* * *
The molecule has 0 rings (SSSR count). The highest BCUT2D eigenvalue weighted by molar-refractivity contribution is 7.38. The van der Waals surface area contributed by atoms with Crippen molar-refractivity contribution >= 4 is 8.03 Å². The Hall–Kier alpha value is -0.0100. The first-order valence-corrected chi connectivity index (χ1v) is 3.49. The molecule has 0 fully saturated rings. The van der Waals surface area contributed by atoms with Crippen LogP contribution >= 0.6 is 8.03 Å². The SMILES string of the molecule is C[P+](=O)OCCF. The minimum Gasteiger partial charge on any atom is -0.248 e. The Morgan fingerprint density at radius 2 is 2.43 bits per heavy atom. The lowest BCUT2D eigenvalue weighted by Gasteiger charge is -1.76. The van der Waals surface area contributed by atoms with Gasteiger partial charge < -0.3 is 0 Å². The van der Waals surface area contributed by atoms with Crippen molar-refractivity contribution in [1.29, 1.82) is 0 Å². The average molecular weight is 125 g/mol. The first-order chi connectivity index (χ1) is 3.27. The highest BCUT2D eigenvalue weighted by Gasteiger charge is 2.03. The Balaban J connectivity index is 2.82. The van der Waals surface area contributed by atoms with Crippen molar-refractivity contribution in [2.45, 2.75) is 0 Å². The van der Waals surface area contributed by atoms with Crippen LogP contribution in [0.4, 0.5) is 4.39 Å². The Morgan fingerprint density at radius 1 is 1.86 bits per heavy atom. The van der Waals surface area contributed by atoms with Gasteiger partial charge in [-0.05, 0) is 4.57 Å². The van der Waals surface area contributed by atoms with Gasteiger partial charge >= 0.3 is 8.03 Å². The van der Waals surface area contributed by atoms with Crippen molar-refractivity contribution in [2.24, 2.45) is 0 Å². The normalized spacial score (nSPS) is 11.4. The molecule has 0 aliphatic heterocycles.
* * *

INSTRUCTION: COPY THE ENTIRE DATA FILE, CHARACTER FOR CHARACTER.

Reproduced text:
The molecule has 0 rings (SSSR count). The highest BCUT2D eigenvalue weighted by molar-refractivity contribution is 7.38. The van der Waals surface area contributed by atoms with Crippen molar-refractivity contribution >= 4 is 8.03 Å². The Hall–Kier alpha value is -0.0100. The first-order valence-corrected chi connectivity index (χ1v) is 3.49. The molecule has 0 fully saturated rings. The van der Waals surface area contributed by atoms with Crippen LogP contribution >= 0.6 is 8.03 Å². The SMILES string of the molecule is C[P+](=O)OCCF. The minimum Gasteiger partial charge on any atom is -0.248 e. The Morgan fingerprint density at radius 2 is 2.43 bits per heavy atom. The lowest BCUT2D eigenvalue weighted by Gasteiger charge is -1.76. The van der Waals surface area contributed by atoms with Gasteiger partial charge < -0.3 is 0 Å². The van der Waals surface area contributed by atoms with Crippen molar-refractivity contribution in [1.29, 1.82) is 0 Å². The average molecular weight is 125 g/mol. The first-order chi connectivity index (χ1) is 3.27. The highest BCUT2D eigenvalue weighted by Gasteiger charge is 2.03. The Balaban J connectivity index is 2.82. The van der Waals surface area contributed by atoms with Crippen molar-refractivity contribution in [2.45, 2.75) is 0 Å². The van der Waals surface area contributed by atoms with Crippen LogP contribution in [0.4, 0.5) is 4.39 Å². The Morgan fingerprint density at radius 1 is 1.86 bits per heavy atom. The van der Waals surface area contributed by atoms with Gasteiger partial charge in [-0.05, 0) is 4.57 Å². The van der Waals surface area contributed by atoms with Gasteiger partial charge >= 0.3 is 8.03 Å². The van der Waals surface area contributed by atoms with Crippen molar-refractivity contribution in [2.24, 2.45) is 0 Å². The normalized spacial score (nSPS) is 11.4. The molecule has 0 aliphatic heterocycles.